Disclosure of Potential Conflicts of Interest
L.S. Sasportas was a postdoctoral associate at Verily Life Sciences. No potential conflicts of interest were disclosed by the other authors.
Conception and design: S. Türkcan, L. Kiru, L.S. Sasportas, G. Pratx
Development of methodology: S. Türkcan, L. Kiru, G. Pratx
Acquisition of data (provided animals, acquired and managed patients, provided facilities, etc.): S. Türkcan, L. Kiru, D.J. Naczynski, L.S. Sasportas
Analysis and interpretation of data (e.g., statistical analysis, biostatistics, computational analysis): S. Türkcan, L. Kiru, G. Pratx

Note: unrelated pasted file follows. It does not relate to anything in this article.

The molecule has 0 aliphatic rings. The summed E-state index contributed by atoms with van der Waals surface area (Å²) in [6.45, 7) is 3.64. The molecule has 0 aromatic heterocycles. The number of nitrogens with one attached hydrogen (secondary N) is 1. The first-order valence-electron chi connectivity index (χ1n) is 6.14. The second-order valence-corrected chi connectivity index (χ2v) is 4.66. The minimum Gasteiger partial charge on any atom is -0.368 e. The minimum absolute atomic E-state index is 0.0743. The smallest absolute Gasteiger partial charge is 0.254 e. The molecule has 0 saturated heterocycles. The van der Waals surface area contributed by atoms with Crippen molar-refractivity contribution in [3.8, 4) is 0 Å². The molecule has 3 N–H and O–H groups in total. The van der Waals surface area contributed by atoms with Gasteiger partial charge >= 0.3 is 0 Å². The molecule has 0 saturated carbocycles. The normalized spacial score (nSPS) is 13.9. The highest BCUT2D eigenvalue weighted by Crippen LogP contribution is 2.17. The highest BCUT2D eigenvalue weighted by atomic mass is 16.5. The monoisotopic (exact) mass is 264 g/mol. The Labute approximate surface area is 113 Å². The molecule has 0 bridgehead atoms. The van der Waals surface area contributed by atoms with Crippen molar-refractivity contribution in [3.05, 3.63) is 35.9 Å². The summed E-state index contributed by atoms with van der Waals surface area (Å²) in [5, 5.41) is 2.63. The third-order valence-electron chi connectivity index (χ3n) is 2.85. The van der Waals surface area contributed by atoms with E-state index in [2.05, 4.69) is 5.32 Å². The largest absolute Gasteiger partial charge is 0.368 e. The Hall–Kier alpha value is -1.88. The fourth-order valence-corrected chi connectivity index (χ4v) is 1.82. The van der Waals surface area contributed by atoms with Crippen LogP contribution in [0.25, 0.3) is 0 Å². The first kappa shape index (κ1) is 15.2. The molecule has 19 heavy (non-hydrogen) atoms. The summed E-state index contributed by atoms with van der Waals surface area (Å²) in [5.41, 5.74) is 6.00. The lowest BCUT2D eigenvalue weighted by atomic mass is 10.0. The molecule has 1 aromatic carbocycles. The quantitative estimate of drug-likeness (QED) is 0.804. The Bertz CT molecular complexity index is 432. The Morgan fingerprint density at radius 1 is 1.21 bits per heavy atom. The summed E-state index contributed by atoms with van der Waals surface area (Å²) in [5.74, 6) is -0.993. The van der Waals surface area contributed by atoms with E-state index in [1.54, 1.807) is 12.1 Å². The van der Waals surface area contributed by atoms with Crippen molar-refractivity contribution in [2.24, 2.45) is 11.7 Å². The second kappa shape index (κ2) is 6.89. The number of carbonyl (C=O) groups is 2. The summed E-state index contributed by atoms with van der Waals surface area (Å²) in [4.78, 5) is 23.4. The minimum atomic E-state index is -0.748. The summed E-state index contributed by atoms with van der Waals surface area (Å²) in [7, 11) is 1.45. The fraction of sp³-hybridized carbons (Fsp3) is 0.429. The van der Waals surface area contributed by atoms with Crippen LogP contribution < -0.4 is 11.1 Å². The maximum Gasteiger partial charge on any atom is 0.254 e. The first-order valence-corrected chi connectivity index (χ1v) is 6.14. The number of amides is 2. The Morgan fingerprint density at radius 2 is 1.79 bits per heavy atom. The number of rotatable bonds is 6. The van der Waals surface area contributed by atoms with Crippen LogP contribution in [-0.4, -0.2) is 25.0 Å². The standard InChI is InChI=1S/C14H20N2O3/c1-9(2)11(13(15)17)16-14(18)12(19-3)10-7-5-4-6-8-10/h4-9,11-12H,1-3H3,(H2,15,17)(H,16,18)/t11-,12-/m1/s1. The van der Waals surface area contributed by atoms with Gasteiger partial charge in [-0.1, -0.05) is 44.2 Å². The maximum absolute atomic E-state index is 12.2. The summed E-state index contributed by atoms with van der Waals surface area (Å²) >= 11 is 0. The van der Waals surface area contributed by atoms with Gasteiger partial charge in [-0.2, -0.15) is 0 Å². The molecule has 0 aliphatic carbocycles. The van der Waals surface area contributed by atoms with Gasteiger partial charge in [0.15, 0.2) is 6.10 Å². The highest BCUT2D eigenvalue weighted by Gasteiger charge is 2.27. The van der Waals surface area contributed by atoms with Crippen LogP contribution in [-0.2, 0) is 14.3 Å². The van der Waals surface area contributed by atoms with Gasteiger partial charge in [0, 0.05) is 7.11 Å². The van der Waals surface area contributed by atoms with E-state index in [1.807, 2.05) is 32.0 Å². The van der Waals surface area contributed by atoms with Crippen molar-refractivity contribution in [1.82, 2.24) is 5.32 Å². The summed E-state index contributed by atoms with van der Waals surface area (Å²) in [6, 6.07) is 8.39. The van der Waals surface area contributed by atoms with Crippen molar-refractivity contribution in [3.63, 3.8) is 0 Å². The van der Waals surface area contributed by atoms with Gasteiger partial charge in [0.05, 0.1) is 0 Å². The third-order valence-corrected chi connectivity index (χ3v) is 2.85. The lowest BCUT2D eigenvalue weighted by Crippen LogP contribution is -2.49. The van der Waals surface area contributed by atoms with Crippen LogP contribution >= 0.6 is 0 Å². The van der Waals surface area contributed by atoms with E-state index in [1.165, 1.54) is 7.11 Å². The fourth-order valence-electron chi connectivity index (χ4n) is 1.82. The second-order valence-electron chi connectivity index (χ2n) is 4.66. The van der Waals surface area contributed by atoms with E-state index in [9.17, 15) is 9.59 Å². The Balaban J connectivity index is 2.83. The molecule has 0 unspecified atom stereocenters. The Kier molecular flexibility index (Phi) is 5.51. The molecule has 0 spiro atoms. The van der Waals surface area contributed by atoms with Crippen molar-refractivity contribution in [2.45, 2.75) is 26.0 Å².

Writing, review, and/or revision of the manuscript: S. Türkcan, L. Kiru, G. Pratx
Administrative, technical, or material support (i.e., reporting or organizing data, constructing databases): S. Türkcan, L. Kiru
Study supervision: G. Pratx
The authors gratefully acknowledge the Stanford Small-Animal Imaging Facility; the Stanford Cyclotron Radiochemistry Facility (Murugesan Subbarayan, George Montoya, and Shawn Scatliffe) for producing and packing 18F-FDG; the Protein and Nucleic Acid Facility; and the author of the NotBoxPlot.m plotting function. This work was supported by a grant from the National Institutes of Health (5R01CA186275 to G. Pratx), a Prostate Cancer Research Program fellowship (W81XWH-14-1-0288 to S. Türkcan), and a postdoctoral training fellowship from the NIH (5T32CA121940 to L. Kiru).